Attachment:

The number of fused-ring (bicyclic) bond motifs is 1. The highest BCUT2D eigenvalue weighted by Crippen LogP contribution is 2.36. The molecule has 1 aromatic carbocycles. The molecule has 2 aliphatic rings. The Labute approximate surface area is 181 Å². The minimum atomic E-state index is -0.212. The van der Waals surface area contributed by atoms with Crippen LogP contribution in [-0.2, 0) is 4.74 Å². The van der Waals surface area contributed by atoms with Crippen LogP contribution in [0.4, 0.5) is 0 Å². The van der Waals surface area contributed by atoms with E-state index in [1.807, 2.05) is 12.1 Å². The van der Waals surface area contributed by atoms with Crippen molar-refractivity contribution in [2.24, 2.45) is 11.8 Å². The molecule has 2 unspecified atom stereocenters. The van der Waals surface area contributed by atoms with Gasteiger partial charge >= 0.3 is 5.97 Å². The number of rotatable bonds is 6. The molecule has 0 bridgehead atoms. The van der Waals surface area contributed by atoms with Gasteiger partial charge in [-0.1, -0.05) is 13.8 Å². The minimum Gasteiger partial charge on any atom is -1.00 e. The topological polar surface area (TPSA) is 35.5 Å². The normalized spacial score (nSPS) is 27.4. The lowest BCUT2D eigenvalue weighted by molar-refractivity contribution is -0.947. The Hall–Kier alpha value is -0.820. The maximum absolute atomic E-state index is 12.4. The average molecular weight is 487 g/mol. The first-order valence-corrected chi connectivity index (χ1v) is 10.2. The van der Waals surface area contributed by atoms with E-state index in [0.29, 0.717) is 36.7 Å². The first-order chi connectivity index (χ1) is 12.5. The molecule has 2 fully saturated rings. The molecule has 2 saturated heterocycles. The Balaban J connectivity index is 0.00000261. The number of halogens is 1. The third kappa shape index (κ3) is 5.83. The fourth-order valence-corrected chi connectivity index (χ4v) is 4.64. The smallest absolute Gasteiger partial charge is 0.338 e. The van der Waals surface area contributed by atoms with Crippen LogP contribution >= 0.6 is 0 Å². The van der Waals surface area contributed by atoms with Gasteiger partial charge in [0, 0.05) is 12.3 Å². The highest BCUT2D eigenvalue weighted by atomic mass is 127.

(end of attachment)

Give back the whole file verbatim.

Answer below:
The number of fused-ring (bicyclic) bond motifs is 1. The highest BCUT2D eigenvalue weighted by Crippen LogP contribution is 2.36. The molecule has 1 aromatic carbocycles. The molecule has 2 aliphatic rings. The Labute approximate surface area is 181 Å². The minimum atomic E-state index is -0.212. The van der Waals surface area contributed by atoms with Crippen LogP contribution in [-0.2, 0) is 4.74 Å². The van der Waals surface area contributed by atoms with Crippen LogP contribution in [0.4, 0.5) is 0 Å². The van der Waals surface area contributed by atoms with E-state index in [1.807, 2.05) is 12.1 Å². The van der Waals surface area contributed by atoms with Crippen molar-refractivity contribution in [2.24, 2.45) is 11.8 Å². The molecule has 2 unspecified atom stereocenters. The van der Waals surface area contributed by atoms with Gasteiger partial charge >= 0.3 is 5.97 Å². The number of rotatable bonds is 6. The molecule has 0 bridgehead atoms. The van der Waals surface area contributed by atoms with Gasteiger partial charge in [-0.1, -0.05) is 13.8 Å². The minimum Gasteiger partial charge on any atom is -1.00 e. The topological polar surface area (TPSA) is 35.5 Å². The normalized spacial score (nSPS) is 27.4. The lowest BCUT2D eigenvalue weighted by molar-refractivity contribution is -0.947. The Hall–Kier alpha value is -0.820. The maximum absolute atomic E-state index is 12.4. The average molecular weight is 487 g/mol. The first-order valence-corrected chi connectivity index (χ1v) is 10.2. The van der Waals surface area contributed by atoms with E-state index in [0.29, 0.717) is 36.7 Å². The first-order chi connectivity index (χ1) is 12.5. The molecule has 2 fully saturated rings. The molecule has 2 saturated heterocycles. The Balaban J connectivity index is 0.00000261. The number of halogens is 1. The third kappa shape index (κ3) is 5.83. The fourth-order valence-corrected chi connectivity index (χ4v) is 4.64. The smallest absolute Gasteiger partial charge is 0.338 e. The van der Waals surface area contributed by atoms with Crippen LogP contribution >= 0.6 is 0 Å². The van der Waals surface area contributed by atoms with Gasteiger partial charge in [0, 0.05) is 12.3 Å². The highest BCUT2D eigenvalue weighted by atomic mass is 127.